Build a DL Library from Scratch (Part2) - Backpropagation

titaneric published on
5 min, 924 words

Categories: Notes


Previously, I talked about my motivation and introduced some background including the computational graph and backpropagation algorithm. Let's move on to learn something new!



Equipped with chain rule and fundamental derivative, we could calculate the gradient of given function w.r.t. any variable by auto-differentiation.

We may refresh our memory by reviewing the previous example again. Before that, we should introduce some terms used in this post.

Given a function \(h = f(x,y)\), we know that \(x\) and \(y\) is the input for function \(f\), and the \(h\) is the result. This is the forward pass.

When calculating the gradient of this function, we need backpropagation. Suppose that the loss \(L\) is the final result and the \(\frac{\partial{L}}{\partial{h}}\) is already calculated in the last node which is also called upstream.

We may derive the gradient of function \(f\) w.r.t. input \(x\). Cause function \(f\) is the fundamental operation like multiplication, add or exponential. We could easily receive the derivative result \(\frac{\partial{h}}{\partial{x}}\) called local gradient.

Finally, we have \(\frac{\partial{L}}{\partial{x}}\) called downstream by chain rule \(\frac{\partial{L}}{\partial{x}}=\frac{\partial{L}}{\partial{h}}\cdot\frac{\partial{h}}{\partial{x}}\). Downstream is the upstream to the next node, gradient is similar to water flow passing through each operation nodes to the derivative target.

We may re-visit the last example to illustrate the autodiff. We will step by step (or node by node) to derive the result.

Given a sigmoid function, We want to get the derivative of function \(y\) w.r.t. \(z\). \[y = \frac{1}{1 + e^{-z}}\]

Reciprocal operator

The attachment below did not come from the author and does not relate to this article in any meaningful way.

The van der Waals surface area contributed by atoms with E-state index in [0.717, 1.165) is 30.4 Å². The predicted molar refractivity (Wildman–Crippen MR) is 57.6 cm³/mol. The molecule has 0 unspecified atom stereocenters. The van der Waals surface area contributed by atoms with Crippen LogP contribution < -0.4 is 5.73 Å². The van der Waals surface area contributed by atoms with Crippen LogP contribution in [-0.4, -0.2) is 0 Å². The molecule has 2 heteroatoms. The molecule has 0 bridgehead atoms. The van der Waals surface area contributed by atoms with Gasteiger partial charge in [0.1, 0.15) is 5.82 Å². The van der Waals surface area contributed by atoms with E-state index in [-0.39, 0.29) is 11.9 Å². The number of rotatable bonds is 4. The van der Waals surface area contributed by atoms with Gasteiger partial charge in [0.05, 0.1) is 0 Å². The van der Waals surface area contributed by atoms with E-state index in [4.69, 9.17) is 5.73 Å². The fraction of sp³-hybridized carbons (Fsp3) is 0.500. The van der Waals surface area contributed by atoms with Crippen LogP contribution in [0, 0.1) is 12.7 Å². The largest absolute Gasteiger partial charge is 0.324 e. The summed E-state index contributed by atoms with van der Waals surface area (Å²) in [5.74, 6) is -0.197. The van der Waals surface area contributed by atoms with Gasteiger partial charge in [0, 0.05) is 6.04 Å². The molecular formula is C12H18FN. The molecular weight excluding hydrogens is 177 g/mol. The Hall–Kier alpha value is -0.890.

Notice that upstream here is constant 1 for outermost operation (the closest one to output) in the computational graph. In fact, it is not 1, it is the tensor filled with scalar 1 which shape is equal to the output.

Add operator

Exponential operator

Negative operator


Downstream \(\frac{\partial{L}}{\partial{z}}=\frac{\partial{L}}{\partial{d}}=1 \cdot -1(1+e^{-z})^{-2}\cdot 1 \cdot e^{-z} \cdot -1\) is the final result we want. We could validate the result by numerical way that we learned in the Calculas class, which is \[f'(x) = \lim_{\epsilon\to 0} \frac{f(x + \epsilon) - f(x)}{\epsilon}\]

Notice that this validation could validate almost any function which could be used in the unit test. This could be found in various deep learning frameworks.

We could feed \(z=0\) and \(\epsilon=0.01\) to original function \(f(z)=\frac{1}{1+e^{-z}}\). \[f(0)=\frac{1}{1+1}=\frac{1}{2}=0.5\] \[f(0+0.01)=\frac{1}{1+e^{-0.01}}\approx\frac{1}{1+0.99}\approx 0.5025\] \[f'(0)=\frac{f(0+0.01)-f(0)}{0.01}\approx\frac{0.5025-0.5}{0.01}=0.25\]

Next, we feed \(z=0\) to \(\frac{\partial{L}}{\partial{z}}\) that we computed earlier, \[\frac{\partial{L}}{\partial{z}}\Bigr|_{\substack{z=0}}=1 \cdot -1(1+e^{0})^{-2}\cdot 1 \cdot e^{0} \cdot -1=1 \cdot -1(2)^{-2} \cdot 1 \cdot -1 = 0.25\] We find that both result is identical, which means that our auto-differentiation is correct!

We almost finish, but what if the operation has multiple upstreams? We need the multivariate chain rule.

Multivariate chain rule

Consider a function \(f\), which is composed by another two function \(g(x)\) and \(h(x)\), corresponding \(f'(x)\) is \[\frac{\partial{f}}{\partial{x}}=\frac{\partial{f}}{\partial{h}}\cdot\frac{\partial{h}}{\partial{x}}+\frac{\partial{f}}{\partial{g}}\cdot\frac{\partial{g}}{\partial{x}}\]

Again, give a tiny example which is commonly seen in the neural networks, a subset of linear layer \(f(x)=g(x)+h(x)\) where \(h(x)=w_1x\) and \(g(x)=w_2x\). The computational graph of this function is similar to the following. We could see that x has two upstreams, which could leverage multivariate chain rule to derive the derivative.

Add operator

Mul operator


In the Mul operator, we have \(\frac{\partial{f}}{\partial{x}}=w_1+w_2\). Likewise, we could validate it in the numerical manner.

Let \(w_1=2, w_2=3, x=0\) and \(\epsilon=0.01\), we have \[f(0)=0\] \[f(0.01)=0.01\cdot2+0.01\cdot0.01=0.05\] \[f'(0)=\frac{0.05-0}{0.01}=5\]

In our result, we have \[\frac{\partial{f}}{\partial{x}}\Bigr|_{\substack{x=0}}=2+3=5\]

Again, they are identical which proves that the gradient is correct!


In this post, we take lots of time to derive the gradient by auto-differentiation and introduce the concepts called multivariate chain rule, I hope that the reader can see the beauty of autodiff and start to think about how autodiff could be implemented because we will implement it in the following series which may take some posts to illustrate the idea. Please stay tuned and we will get back!